Tip Russell

A majority of these are shown to have been in the rebel service. I believe it could be shown that this government here have deliberately armed more than ten times as many, captured at Gettysburg, to say nothing of similar operations in East Tennessee. These papers contain, altogether, thirty one manuscript pages, and one newspaper in extenso; and yet I do not find it any where charged in them, that any loyal man has been harmed by reason of being disarmed, or that any disloyal one has harmed any body by reason of being armed by the Federal or State government. Of course I have not had time to carefully examine all; but I have had most of them examined and briefed by others, and the result is as stated. The remarkable fact, that the actual evil is yet only anticipated—inferred—induces me to suppose I understand the case. But I do not state my impression, because I might be mistaken; and because your duty and mine is plain in any event. The locality of nearly all this, seems to be St. Joseph, and Buchanan County. I wish you to give special attention to this region, particularly on election day. Prevent violence from whatever quarter; and see that the soldiers themselves, do no wrong.

Yours truly A. LINCOLN

Opinion on the Loss of Robert H. Milroy’s Division

[October 27, 1863]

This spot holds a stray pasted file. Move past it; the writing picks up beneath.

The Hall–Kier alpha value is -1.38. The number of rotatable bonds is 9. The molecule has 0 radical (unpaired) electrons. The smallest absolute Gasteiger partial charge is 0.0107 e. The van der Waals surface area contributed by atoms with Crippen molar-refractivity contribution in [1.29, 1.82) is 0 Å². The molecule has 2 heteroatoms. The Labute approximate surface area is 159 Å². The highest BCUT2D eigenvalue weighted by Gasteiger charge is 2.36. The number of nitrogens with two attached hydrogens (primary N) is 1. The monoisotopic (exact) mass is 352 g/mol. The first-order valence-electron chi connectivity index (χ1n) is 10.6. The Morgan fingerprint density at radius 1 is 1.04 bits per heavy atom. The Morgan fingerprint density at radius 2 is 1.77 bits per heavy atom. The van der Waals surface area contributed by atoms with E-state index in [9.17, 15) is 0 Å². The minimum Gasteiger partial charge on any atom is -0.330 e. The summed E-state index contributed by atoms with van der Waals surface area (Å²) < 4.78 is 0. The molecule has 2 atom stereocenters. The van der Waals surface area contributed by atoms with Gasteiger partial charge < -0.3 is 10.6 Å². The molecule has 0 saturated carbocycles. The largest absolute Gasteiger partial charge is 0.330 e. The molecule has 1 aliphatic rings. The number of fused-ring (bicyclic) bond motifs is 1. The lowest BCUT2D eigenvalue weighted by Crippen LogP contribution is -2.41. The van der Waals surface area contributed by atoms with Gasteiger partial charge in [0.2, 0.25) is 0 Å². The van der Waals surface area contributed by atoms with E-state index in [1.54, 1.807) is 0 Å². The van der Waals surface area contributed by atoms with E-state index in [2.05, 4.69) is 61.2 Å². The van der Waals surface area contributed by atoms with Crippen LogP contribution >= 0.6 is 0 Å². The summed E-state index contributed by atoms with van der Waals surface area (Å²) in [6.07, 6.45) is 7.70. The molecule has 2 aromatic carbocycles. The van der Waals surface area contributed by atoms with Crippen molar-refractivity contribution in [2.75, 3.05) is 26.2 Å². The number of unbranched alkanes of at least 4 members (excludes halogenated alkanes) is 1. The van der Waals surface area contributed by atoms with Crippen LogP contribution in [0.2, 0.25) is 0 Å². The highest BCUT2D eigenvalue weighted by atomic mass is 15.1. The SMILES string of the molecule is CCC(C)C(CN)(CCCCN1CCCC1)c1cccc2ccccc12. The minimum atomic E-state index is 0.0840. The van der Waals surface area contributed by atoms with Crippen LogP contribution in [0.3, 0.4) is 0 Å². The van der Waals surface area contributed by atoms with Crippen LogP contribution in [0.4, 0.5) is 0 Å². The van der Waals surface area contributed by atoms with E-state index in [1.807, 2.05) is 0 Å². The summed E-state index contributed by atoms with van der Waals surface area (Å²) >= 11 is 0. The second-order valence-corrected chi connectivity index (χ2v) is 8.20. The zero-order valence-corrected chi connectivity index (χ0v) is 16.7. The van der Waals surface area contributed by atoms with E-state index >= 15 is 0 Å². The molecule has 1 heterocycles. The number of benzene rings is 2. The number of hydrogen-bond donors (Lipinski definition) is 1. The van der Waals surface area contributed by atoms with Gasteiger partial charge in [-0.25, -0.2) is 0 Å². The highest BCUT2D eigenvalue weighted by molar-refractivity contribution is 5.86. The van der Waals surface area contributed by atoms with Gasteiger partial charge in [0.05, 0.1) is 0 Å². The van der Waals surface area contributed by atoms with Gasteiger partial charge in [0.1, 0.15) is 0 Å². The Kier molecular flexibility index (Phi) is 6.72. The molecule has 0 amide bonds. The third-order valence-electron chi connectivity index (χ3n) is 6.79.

In June last a Division was substantially lost at, and near Winchester, Va. At the time it was under Gen. Milroy as immediate commander in the field Gen. Schenck as Department commander at Baltimore and Gen. Halleck as General-in-Chief at Washington. Gen. Milroy, as immediate commander, was put in arrest, and subsequently a Court of Inquiry examined, chiefly with reference to disobedience of orders, and reported the evidence. The foregoing is a synoptical statement of the evidence, together with the Judge Advocate General’s conclusions. The disaster, when it came, was a surprize to all. It was very well known to Gen. Schenck and Gen. Milroy for some time before that Gen. Halleck thought the division was in general danger of a surprize at Winchester, that it was of no service there commensurate with the risk it incurred, and that it ought to be withdrawn; but although he more than once advised it’s withdrawal he never positively ordered it. Gen. Schenck, on the contrary, believed the service of the force at Winchester, was worth the hazard, and so did not positively order it’s withdrawal, until it was so late that the enemy cut the wire and prevented to [sic] order reaching Gen. Milroy. Gen. Milroy seems to have concurred with Gen. Schenck in the opinion that the force should be kept at Winchester at least till the approach of danger, but he disobeyed no order upon the subject. Some question can be made whether some of Gen. Halleck’s despatches to Gen. Schenck, should not have been construed to be orders to withdraw the force, and obeyed accordingly; but no such question can be made against Gen. Milroy. In fact the last order he received, was to be prepared to withdraw, but not to actually withdraw till further order, which further order never reached him. Serious blame is not necessarily due to every serious disaster, and I can not say that in this case, any of their officers is deserving of serious blame. No Court-Martial is deemed necessary or proper in the case.